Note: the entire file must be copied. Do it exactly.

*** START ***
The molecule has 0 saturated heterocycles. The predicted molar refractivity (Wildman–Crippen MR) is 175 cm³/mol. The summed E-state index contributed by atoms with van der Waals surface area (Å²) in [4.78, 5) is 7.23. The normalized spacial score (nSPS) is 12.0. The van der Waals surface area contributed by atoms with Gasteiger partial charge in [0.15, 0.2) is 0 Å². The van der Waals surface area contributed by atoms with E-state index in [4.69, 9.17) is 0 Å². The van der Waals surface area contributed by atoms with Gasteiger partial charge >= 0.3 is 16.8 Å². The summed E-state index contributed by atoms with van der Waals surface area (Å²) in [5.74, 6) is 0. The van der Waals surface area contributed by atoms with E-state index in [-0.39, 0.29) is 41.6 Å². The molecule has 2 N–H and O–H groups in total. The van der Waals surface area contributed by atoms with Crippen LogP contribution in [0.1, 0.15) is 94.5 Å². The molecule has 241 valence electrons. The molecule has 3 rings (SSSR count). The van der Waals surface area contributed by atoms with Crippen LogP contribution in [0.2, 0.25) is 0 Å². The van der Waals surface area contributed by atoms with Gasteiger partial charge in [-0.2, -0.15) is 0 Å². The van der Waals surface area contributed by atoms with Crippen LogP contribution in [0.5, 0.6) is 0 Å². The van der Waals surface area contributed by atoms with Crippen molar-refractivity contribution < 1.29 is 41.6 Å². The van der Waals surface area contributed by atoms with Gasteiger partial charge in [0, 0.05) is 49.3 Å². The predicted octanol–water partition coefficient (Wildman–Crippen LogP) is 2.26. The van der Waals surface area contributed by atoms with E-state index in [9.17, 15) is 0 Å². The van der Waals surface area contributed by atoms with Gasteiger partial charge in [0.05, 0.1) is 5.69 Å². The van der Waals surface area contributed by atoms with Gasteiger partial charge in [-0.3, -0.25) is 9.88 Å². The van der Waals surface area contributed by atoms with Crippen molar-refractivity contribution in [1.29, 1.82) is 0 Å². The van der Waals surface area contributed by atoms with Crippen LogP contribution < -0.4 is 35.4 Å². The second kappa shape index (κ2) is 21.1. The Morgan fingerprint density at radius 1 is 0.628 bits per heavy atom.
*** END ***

The molecule has 0 saturated heterocycles. The predicted molar refractivity (Wildman–Crippen MR) is 175 cm³/mol. The summed E-state index contributed by atoms with van der Waals surface area (Å²) in [4.78, 5) is 7.23. The normalized spacial score (nSPS) is 12.0. The van der Waals surface area contributed by atoms with Gasteiger partial charge in [0.15, 0.2) is 0 Å². The van der Waals surface area contributed by atoms with E-state index in [4.69, 9.17) is 0 Å². The van der Waals surface area contributed by atoms with Gasteiger partial charge >= 0.3 is 16.8 Å². The summed E-state index contributed by atoms with van der Waals surface area (Å²) in [5.74, 6) is 0. The van der Waals surface area contributed by atoms with E-state index in [-0.39, 0.29) is 41.6 Å². The molecule has 2 N–H and O–H groups in total. The van der Waals surface area contributed by atoms with Crippen LogP contribution in [0.1, 0.15) is 94.5 Å². The molecule has 241 valence electrons. The molecule has 3 rings (SSSR count). The van der Waals surface area contributed by atoms with Crippen LogP contribution in [0.2, 0.25) is 0 Å². The van der Waals surface area contributed by atoms with Gasteiger partial charge in [-0.2, -0.15) is 0 Å². The van der Waals surface area contributed by atoms with Crippen LogP contribution in [0.5, 0.6) is 0 Å². The van der Waals surface area contributed by atoms with Crippen molar-refractivity contribution < 1.29 is 41.6 Å². The van der Waals surface area contributed by atoms with Gasteiger partial charge in [0, 0.05) is 49.3 Å². The predicted octanol–water partition coefficient (Wildman–Crippen LogP) is 2.26. The van der Waals surface area contributed by atoms with E-state index in [9.17, 15) is 0 Å². The van der Waals surface area contributed by atoms with Gasteiger partial charge in [0.05, 0.1) is 5.69 Å². The van der Waals surface area contributed by atoms with Gasteiger partial charge in [-0.3, -0.25) is 9.88 Å². The van der Waals surface area contributed by atoms with Crippen molar-refractivity contribution in [1.29, 1.82) is 0 Å². The van der Waals surface area contributed by atoms with Crippen LogP contribution < -0.4 is 35.4 Å². The second kappa shape index (κ2) is 21.1. The Morgan fingerprint density at radius 1 is 0.628 bits per heavy atom.